Instant Dashi Powder is a super convenient way to buy, store and prepare the Japanese stock known as Dashi. Read on to learn more.
I have previously posted the recipe and instructions for preparing the traditional Japanese Sea stock known as Dashi . There, I explain how to make the broth from scratch using the base ingredients of Kombu and Katsuobushi.
Nowadays, many people, even in Japan, no longer go to the trouble of preparing this essential stock from scratch, but instead prefer to rely on Instant Dashi Powder as a matter of convenience. The result isn’t always exactly like a freshly made Dashi using proper ingredients, but it is certainly quicker and it is worthwhile having some on hand if you wish to prepare a quick Japanese meal.
The first photograph in this post shows several different brands of Instant Dashi. In the picture immediately above, you can see a closeup of the contents of one packaging so that you can see the granular appearance. Typically, these products look a bit like the packaged Yeast one buys for making bread.
I haven’t bothered to show the contents for all of the packages shown in the first picture as they are largely the same. The only real difference is the size of the granules, which can be sufficiently fine as to look like a powder, or, in the case of some brands, closer to the size of Instant Coffee crystals.
What is Instant Dashi exactly?
Like instant powders or bouillon cubes for Chicken or Beef broth, Dashi Powder does contain some small trace of the basic ingredients for making the real thing, but also includes a lot of things you won’t find in your cupboards or on store shelves easily. There is some variety in in the ingredients used in the commercial products I have shown above, but they are generally similar.
Salt and monosodium glutamate feature heavily, and there is usually a small amount of sugar used (glucose or lactose). Two of the packages I have shown clearly specify that ‘dried bonito powder’ is used, while the third (a little difficult to read as it is in Japanese script only), appears to have ‘fish sauce’ or ‘fish extract’ used, which suggests the same sort of thing.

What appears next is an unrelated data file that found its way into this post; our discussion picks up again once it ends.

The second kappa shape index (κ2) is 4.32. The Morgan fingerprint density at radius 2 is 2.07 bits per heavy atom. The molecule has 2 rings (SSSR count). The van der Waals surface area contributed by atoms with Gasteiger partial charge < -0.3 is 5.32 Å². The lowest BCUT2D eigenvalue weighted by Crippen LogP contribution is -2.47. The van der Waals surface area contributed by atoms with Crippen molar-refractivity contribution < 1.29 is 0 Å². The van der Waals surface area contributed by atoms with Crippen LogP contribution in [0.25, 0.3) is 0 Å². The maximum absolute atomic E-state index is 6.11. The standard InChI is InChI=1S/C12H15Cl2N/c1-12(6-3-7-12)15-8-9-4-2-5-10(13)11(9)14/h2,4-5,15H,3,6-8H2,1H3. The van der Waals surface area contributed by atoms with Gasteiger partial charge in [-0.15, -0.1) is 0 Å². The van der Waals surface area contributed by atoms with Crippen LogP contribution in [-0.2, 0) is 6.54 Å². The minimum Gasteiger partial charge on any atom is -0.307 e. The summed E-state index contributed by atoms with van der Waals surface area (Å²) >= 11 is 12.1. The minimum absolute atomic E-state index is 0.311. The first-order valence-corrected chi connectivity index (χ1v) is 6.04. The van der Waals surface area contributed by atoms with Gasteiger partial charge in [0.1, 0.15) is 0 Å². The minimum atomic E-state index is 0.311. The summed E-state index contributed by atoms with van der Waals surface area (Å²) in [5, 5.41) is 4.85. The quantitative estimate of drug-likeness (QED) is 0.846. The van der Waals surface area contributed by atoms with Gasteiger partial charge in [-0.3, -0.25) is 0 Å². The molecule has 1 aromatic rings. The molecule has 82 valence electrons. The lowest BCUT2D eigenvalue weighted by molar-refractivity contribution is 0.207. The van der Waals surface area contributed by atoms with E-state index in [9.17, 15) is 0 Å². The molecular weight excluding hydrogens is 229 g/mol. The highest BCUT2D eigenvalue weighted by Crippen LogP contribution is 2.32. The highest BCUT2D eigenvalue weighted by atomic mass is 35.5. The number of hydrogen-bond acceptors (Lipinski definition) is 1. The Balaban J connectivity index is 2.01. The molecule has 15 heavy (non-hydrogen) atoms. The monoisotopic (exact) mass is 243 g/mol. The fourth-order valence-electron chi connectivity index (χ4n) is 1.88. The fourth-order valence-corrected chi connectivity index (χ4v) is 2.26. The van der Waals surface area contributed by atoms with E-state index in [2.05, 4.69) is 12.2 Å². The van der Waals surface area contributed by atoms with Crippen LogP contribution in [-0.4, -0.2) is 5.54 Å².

In addition to MSG, Disodium Inosinate is also used in these products. These chemical names (especially given the unfortunate anti-MSG hype) may sound a bit alarming, but both are essentially synthesized versions of naturally occurring substances. Even if sodium intake is a concern, the fact remains that these are flavoring products only and used in small quantities.
Making Dashi with Instant Dashi Powder
The process of making Instant Dashi is straightforward and simply involves mixing granules with hot water according to the instructions included on the package. There is some variance in the ratios of instant granules to water between the brands, but the differences are not very significant and I worked out a simple rule to the effect that a teaspoon of dashi powder will yield about two cups of decent strength dashi.
As you can see, the result does look very much like Dashi prepared some scratch. There is a bit of variety in color and opacity between brands but not in any pronounced way.
There is one thing I noticed about the instant product that does make it different from the real thing.
While testing each of the brands shown above for comparison purposes, I poured the extra into a single container, and, once it cooled, I saw that some of the solids had precipitated out leaving some sediment at the bottom.
I don’t think anyone needs to be alarmed about this, or anything, but it *is* a difference that might be significant if making a chilled stock for some purpose.
How does Instant Dashi compare with Real Dashi?
The short answer to this is that homemade Dashi prepared from scratch is generally subtle, mildly flavored and complex. The Instant types are, well… not.
This is not necessarily a negative criticism, as I quite like these products. However, it is generally the case that the dominant flavors are considerable stronger to the exclusion of other notes and the impact is much more ‘in-your-face’. In particular the smoky quality of Katsuobushi is markedly stronger here, being rather like the difference between, say, Ribs that have been cooked in a smoker, and those that have been prepared using Liquid Smoke.
In my comparison tastings of the above three commercial products, I worked from left to right. The first package produced a very slightly stronger taste than the other two (I used a carefully measured teaspoon in each case) and the smoky quality was definitely more pronounced in this brand.
The second was a little milder, and otherwise unremarkable, while the third was, in my opinion, just a little bit nicer. It was fairly mild, with a subtle smoky taste, but it also had the same faint marine taste you would get using fresh Kombu.
I suppose, all things considered, I would buy the third brand as a preference but, in truth, the variations between the three are not that significant.
Using Instant Dashi in Recipes
Obviously, a Dashi prepared from Instant granules can largely be used in just about any situation where a traditionally prepared Dashi might be employed.
Above you can see a simple Miso soup I made using the remainder of the Dashi I prepared with the third product I tested. I just re-warmed the stock and added in about 1 teaspoon of light miso per cup, some little cubes of tofu, and a little sliced scallion as garnish.
The result was pretty decent and, overall, I’d have to say that, if tasting real dashi alongside the instant, you could likely notice a greater complexity and depth of flavor in the former. However, for a simple soup or braising medium, the ease and convenience of the instant sort makes it a pretty attractive substitute.